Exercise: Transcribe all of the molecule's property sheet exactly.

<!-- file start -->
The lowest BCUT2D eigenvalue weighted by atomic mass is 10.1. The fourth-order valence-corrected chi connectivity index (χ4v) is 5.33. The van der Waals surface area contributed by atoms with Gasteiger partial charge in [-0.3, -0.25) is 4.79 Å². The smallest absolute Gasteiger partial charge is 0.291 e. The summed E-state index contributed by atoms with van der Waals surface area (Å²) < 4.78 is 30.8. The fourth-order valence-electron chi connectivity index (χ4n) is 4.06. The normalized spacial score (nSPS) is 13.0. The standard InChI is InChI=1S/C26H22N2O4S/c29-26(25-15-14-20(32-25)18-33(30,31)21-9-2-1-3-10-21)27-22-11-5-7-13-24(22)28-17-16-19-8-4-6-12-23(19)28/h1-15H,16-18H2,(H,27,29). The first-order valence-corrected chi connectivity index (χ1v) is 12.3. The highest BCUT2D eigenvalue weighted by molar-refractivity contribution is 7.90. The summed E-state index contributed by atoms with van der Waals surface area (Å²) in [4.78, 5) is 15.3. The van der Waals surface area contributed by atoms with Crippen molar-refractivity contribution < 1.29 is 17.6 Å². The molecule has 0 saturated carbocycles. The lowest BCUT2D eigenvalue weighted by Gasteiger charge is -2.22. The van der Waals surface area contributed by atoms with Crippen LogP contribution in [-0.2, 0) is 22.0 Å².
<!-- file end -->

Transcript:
The lowest BCUT2D eigenvalue weighted by atomic mass is 10.1. The fourth-order valence-corrected chi connectivity index (χ4v) is 5.33. The van der Waals surface area contributed by atoms with Gasteiger partial charge in [-0.3, -0.25) is 4.79 Å². The smallest absolute Gasteiger partial charge is 0.291 e. The summed E-state index contributed by atoms with van der Waals surface area (Å²) < 4.78 is 30.8. The fourth-order valence-electron chi connectivity index (χ4n) is 4.06. The normalized spacial score (nSPS) is 13.0. The standard InChI is InChI=1S/C26H22N2O4S/c29-26(25-15-14-20(32-25)18-33(30,31)21-9-2-1-3-10-21)27-22-11-5-7-13-24(22)28-17-16-19-8-4-6-12-23(19)28/h1-15H,16-18H2,(H,27,29). The first-order valence-corrected chi connectivity index (χ1v) is 12.3. The highest BCUT2D eigenvalue weighted by molar-refractivity contribution is 7.90. The summed E-state index contributed by atoms with van der Waals surface area (Å²) in [4.78, 5) is 15.3. The van der Waals surface area contributed by atoms with Crippen molar-refractivity contribution < 1.29 is 17.6 Å². The molecule has 0 saturated carbocycles. The lowest BCUT2D eigenvalue weighted by Gasteiger charge is -2.22. The van der Waals surface area contributed by atoms with Crippen LogP contribution in [-0.2, 0) is 22.0 Å².